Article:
But you’re a little more effective if you’re standing up. And then, you know, you’re going to push down on one hand, a bar and or one grip lift up on the other one you know, to, to make the bike essentially Anglais angulate. But your center of mass needs to stay more upright over the bike, if that makes sense. So that the it’s kinda like, you know, your hand is getting ready to hit the tree. You know, you angle the bike over to the side, so that the, the so that the handlebar, your grip, you, your hand moves out of the way of the tree. And then as you clear the tree, then you go back to upper upright. I’m not sure if that was a visual description that people I’m just stipulating wildly with my hands. As I described this,

Adam Pulford (55:48):

I can hear that. I can hear that on that. And I mean, it’s, it’s a movement I do nonstop, nonstop. I mean, you use that so much when you’re in single track. And so, yeah, I totally know what you’re doing. And we do that if you’re, you know, road race and bang and some bars and all that kind of stuff, so I totally get it. And yeah, that’s a very applicable drill. So let’s, let’s be sure to throw that one up on the, on the website, if we go.

Josh Whitmore (56:09):

Yeah. And it, you know, in another scenario that would be like, you know, you’re riding up through the pack and a road on a road bike, and you know, you, you’re riding up beside somebody, you know, your, your handlebar just sort of barely misses their hip. And then it kind of goes into that space in front of their knee, but behind their, and you need to keep moving forward, but you’ve got to, you got to angle that bike over a little bit to be able to clear the, that handlebar, you know, around their bar or at least get it up beside them. So yeah. Yeah. That’s a scenario there. Yeah. Yeah. I’ll make a little video about that. Sounds pretty easy. Okay. Okay.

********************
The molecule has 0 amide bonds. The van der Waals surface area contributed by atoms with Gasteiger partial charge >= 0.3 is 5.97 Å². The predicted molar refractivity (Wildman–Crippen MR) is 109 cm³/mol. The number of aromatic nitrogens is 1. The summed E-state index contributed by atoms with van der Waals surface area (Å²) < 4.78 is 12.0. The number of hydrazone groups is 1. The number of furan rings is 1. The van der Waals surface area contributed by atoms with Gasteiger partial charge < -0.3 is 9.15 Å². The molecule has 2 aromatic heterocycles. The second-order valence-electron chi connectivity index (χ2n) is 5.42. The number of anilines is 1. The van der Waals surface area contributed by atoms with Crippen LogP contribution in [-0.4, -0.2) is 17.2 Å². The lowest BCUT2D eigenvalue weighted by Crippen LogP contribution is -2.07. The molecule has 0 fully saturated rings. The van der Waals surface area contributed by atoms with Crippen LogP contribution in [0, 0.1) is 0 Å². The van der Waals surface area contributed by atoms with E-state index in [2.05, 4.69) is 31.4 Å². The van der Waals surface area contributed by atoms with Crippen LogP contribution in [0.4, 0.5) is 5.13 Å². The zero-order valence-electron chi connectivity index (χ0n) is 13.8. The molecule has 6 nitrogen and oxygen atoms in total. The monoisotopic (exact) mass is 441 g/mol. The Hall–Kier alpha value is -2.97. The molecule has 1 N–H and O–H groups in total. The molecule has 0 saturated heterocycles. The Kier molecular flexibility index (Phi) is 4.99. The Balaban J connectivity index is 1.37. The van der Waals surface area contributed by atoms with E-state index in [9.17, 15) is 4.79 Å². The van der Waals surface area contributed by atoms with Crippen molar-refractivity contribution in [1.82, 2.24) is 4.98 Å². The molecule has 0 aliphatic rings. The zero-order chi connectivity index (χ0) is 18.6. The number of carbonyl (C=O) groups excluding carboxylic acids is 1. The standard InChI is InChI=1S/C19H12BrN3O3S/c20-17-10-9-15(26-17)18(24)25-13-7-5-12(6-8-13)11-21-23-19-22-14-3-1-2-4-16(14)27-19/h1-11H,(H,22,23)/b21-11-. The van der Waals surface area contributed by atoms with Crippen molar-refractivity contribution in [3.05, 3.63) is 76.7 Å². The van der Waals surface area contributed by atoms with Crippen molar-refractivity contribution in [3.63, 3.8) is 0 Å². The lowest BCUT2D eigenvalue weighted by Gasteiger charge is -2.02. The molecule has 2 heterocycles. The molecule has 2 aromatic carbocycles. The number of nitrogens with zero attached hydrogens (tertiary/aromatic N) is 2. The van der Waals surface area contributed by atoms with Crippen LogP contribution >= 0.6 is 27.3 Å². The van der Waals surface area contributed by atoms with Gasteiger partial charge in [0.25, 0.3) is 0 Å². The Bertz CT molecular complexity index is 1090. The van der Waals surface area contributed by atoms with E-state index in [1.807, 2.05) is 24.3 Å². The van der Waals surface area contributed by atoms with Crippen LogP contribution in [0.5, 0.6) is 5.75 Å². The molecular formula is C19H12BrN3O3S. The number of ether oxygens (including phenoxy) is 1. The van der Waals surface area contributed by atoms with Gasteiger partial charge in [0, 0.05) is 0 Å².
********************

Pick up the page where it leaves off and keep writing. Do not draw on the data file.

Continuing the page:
Adam Pulford (56:42):

Excellent. Well, Josh, I mean, this is, this has been awesome. I mean, I think that our listeners will definitely appreciate even, like I said, even at a high level of starting to think of, you know, how to improve their skills on a bicycle and, and, and hopefully just start to get them going in the right direction and with the proper resources to further that skill development. So thank you for taking time to talk to us on the train ride podcast and be part of the community that we’re growing.

Josh Whitmore (57:15):

Yeah, for sure. I’m glad to glad to be out. And again, I’m humbled to be a part of the your esteemed guest list here. So but yeah,

Adam Pulford (57:22):

I think it’s just become more esteemed Josh.

Josh Whitmore (57:25):

So I do like the, the way that you’re sort of rounding out different aspects of performance. And you know, so I think that, you know, the, the bigger conversation, the big picture of the, you know, the things that are covering in pod in the podcast, you wouldn’t be complete if we didn’t at least spend some time on skills acquisition and, and you know, that part of it as well. So I appreciate the opportunity to explain some of those things. And hopefully it gets people thinking about it a little bit and and getting onto their own path of improvement. And maybe that unlocks some additional free performance for them that they didn’t think that they or didn’t know that they needed.

Adam Pulford (58:03):

Yeah, no, that’s it. No, and I appreciate the kind words. So if if our listeners want to follow you on the socials, we’re, where can they find you?

Josh Whitmore (58:10):

Yeah. I’m on Instagram as I am Josh Whitmore. And you can find me on Facebook too. And that’s, that’s about it. I tend not to Twitter. But yeah, and I, and I’m, I’m not a prolific fate era, prolific social user, but I lurk around there a little bit. All right. Cool.

Adam Pulford (58:29):

Cool. Well, thank you again, Josh, and have a great evening. Yeah, man. Thanks.